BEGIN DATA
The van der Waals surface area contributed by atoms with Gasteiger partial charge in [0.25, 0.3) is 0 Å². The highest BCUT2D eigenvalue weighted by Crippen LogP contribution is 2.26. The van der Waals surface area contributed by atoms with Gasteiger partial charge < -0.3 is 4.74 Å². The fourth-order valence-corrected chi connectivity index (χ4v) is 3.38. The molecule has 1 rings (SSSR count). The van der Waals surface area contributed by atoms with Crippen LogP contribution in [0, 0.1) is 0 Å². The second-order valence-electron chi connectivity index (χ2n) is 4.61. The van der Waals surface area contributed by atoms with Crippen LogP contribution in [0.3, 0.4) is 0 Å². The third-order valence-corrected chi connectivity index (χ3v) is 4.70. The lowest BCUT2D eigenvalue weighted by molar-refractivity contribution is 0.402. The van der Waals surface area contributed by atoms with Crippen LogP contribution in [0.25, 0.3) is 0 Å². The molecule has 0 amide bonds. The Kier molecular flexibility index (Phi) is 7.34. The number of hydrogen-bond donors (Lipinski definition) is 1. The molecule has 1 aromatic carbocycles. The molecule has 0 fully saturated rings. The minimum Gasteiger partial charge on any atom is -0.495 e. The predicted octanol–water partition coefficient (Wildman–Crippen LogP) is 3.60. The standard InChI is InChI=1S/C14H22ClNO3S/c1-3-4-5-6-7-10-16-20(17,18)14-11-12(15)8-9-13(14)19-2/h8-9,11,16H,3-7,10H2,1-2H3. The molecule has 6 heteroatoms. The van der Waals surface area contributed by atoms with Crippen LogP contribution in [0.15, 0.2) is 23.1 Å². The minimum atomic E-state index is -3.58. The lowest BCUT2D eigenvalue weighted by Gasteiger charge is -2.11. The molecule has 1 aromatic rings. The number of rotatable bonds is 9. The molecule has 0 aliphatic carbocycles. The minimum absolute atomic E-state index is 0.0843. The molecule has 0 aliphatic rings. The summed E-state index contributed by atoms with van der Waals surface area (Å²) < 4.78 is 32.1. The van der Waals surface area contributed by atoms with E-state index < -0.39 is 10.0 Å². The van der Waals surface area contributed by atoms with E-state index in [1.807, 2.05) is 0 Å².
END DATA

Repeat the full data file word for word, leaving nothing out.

The van der Waals surface area contributed by atoms with Gasteiger partial charge in [0.25, 0.3) is 0 Å². The highest BCUT2D eigenvalue weighted by Crippen LogP contribution is 2.26. The van der Waals surface area contributed by atoms with Gasteiger partial charge < -0.3 is 4.74 Å². The fourth-order valence-corrected chi connectivity index (χ4v) is 3.38. The molecule has 1 rings (SSSR count). The van der Waals surface area contributed by atoms with Crippen LogP contribution in [0, 0.1) is 0 Å². The second-order valence-electron chi connectivity index (χ2n) is 4.61. The van der Waals surface area contributed by atoms with Crippen LogP contribution in [0.3, 0.4) is 0 Å². The third-order valence-corrected chi connectivity index (χ3v) is 4.70. The lowest BCUT2D eigenvalue weighted by molar-refractivity contribution is 0.402. The van der Waals surface area contributed by atoms with Crippen LogP contribution in [0.25, 0.3) is 0 Å². The molecule has 0 amide bonds. The Kier molecular flexibility index (Phi) is 7.34. The number of hydrogen-bond donors (Lipinski definition) is 1. The molecule has 1 aromatic carbocycles. The molecule has 0 fully saturated rings. The minimum Gasteiger partial charge on any atom is -0.495 e. The predicted octanol–water partition coefficient (Wildman–Crippen LogP) is 3.60. The standard InChI is InChI=1S/C14H22ClNO3S/c1-3-4-5-6-7-10-16-20(17,18)14-11-12(15)8-9-13(14)19-2/h8-9,11,16H,3-7,10H2,1-2H3. The molecule has 6 heteroatoms. The van der Waals surface area contributed by atoms with Crippen LogP contribution in [0.15, 0.2) is 23.1 Å². The minimum atomic E-state index is -3.58. The lowest BCUT2D eigenvalue weighted by Gasteiger charge is -2.11. The molecule has 1 aromatic rings. The number of rotatable bonds is 9. The molecule has 0 aliphatic carbocycles. The minimum absolute atomic E-state index is 0.0843. The molecule has 0 aliphatic rings. The summed E-state index contributed by atoms with van der Waals surface area (Å²) < 4.78 is 32.1. The van der Waals surface area contributed by atoms with E-state index < -0.39 is 10.0 Å². The van der Waals surface area contributed by atoms with E-state index in [1.807, 2.05) is 0 Å².